peterdjones wrote:
> Georges Quenot wrote:
>> [...]
>> The question of whether there could be other type of objects
>> than mathematical is a different one. I can figure what could
>> mathematical objects and that they can exist (though I am
>> afraid I cannot easily transmit that feeling). It is harder
>> for me to imagine what non mathematical objects could be and
>> how/why they happened to come to existence.
> My candidates for non-mathematical properties are
> 1) existence/materiality itself (that is, physical existence in a
> partiuclar place at a partiouclar time)
> 2) time (causality, laws)
> 3) consciousness, specifically qualia.

These might be "non mathematical" properties but, at leat
from my point of view, they do not need to be non mathematical.
You probably think that they must be non mathematical because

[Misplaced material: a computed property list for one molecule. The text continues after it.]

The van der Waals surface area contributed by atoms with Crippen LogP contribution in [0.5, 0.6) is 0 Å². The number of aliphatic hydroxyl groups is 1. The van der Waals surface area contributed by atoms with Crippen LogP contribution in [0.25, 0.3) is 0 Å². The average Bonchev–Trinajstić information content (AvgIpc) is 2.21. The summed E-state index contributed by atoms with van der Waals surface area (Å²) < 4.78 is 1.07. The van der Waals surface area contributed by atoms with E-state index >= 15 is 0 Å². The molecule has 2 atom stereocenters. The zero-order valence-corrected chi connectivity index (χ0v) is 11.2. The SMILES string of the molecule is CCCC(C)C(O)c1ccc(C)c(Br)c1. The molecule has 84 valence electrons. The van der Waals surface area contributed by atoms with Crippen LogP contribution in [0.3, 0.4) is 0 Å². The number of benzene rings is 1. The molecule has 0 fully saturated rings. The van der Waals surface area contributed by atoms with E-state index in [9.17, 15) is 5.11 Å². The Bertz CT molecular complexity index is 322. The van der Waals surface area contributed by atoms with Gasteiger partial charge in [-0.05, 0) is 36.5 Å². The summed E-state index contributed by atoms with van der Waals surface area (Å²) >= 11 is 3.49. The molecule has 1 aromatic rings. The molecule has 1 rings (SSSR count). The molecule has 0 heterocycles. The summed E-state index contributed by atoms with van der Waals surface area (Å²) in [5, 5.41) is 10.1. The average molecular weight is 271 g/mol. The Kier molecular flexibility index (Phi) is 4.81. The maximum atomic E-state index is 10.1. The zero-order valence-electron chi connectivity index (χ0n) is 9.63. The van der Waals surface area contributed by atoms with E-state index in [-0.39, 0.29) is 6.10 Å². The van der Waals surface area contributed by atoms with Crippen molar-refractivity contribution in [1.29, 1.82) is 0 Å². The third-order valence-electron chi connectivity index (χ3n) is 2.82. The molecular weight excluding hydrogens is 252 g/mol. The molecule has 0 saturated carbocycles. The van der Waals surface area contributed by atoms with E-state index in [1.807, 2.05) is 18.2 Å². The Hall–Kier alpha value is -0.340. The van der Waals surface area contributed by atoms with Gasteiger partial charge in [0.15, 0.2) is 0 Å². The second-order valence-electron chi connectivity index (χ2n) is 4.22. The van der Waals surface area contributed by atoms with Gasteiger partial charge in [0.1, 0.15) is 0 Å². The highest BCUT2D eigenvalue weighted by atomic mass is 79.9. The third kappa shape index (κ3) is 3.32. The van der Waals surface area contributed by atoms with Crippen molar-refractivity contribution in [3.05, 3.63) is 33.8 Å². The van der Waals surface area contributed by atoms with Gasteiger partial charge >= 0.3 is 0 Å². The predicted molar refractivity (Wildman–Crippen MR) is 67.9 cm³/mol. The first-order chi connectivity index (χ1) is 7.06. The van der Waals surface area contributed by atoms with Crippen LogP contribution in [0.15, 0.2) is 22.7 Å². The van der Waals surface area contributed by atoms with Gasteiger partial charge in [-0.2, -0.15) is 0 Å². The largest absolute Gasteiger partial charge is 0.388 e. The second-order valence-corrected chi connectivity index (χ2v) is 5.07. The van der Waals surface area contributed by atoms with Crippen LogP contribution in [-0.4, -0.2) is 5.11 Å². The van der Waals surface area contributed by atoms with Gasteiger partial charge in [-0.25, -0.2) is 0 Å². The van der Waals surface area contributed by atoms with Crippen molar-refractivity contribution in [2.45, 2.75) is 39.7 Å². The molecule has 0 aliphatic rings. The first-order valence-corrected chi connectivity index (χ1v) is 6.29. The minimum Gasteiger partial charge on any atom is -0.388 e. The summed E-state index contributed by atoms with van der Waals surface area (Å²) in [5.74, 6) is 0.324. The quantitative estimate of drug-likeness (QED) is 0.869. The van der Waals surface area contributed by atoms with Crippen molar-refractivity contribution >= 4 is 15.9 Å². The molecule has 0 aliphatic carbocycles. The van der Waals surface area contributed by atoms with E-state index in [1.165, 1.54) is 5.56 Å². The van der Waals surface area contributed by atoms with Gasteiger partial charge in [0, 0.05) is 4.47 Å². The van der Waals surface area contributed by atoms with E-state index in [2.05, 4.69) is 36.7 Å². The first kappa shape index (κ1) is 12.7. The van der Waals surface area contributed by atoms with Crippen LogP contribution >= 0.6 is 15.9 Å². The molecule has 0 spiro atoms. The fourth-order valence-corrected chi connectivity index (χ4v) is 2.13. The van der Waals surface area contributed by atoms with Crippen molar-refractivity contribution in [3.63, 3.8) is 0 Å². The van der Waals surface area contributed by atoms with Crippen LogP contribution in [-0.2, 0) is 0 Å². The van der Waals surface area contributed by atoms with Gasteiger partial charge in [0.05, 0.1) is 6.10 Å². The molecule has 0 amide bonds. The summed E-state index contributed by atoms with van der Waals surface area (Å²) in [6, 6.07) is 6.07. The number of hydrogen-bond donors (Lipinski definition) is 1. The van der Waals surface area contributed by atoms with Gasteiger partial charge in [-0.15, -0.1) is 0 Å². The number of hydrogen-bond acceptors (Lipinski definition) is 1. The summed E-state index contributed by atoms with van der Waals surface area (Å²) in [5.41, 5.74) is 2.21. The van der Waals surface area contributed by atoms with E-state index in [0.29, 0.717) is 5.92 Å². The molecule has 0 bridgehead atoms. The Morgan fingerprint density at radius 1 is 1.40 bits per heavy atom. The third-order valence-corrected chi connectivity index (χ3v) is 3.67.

you are not able to figure exactly *how* they could be "just
mathematical". Two centuries ago, people weren't able to figure
out *how* complex living beings could have emerged from simple
and inert matter and they thought too that this was impossible
and that they had to choose another default "explanation".

>> Did some God pull
>> them out of nothingness?
> Why would a God be needed to create non-mathematical objects
> but not mathematical ones ? Is that a feeling, too ?

Yes. For me, this is a feeling. "Constraints" that apply to
"competent matehematicians" do not a need a God to exist (and
no God, however powerful, could not escape or change them).


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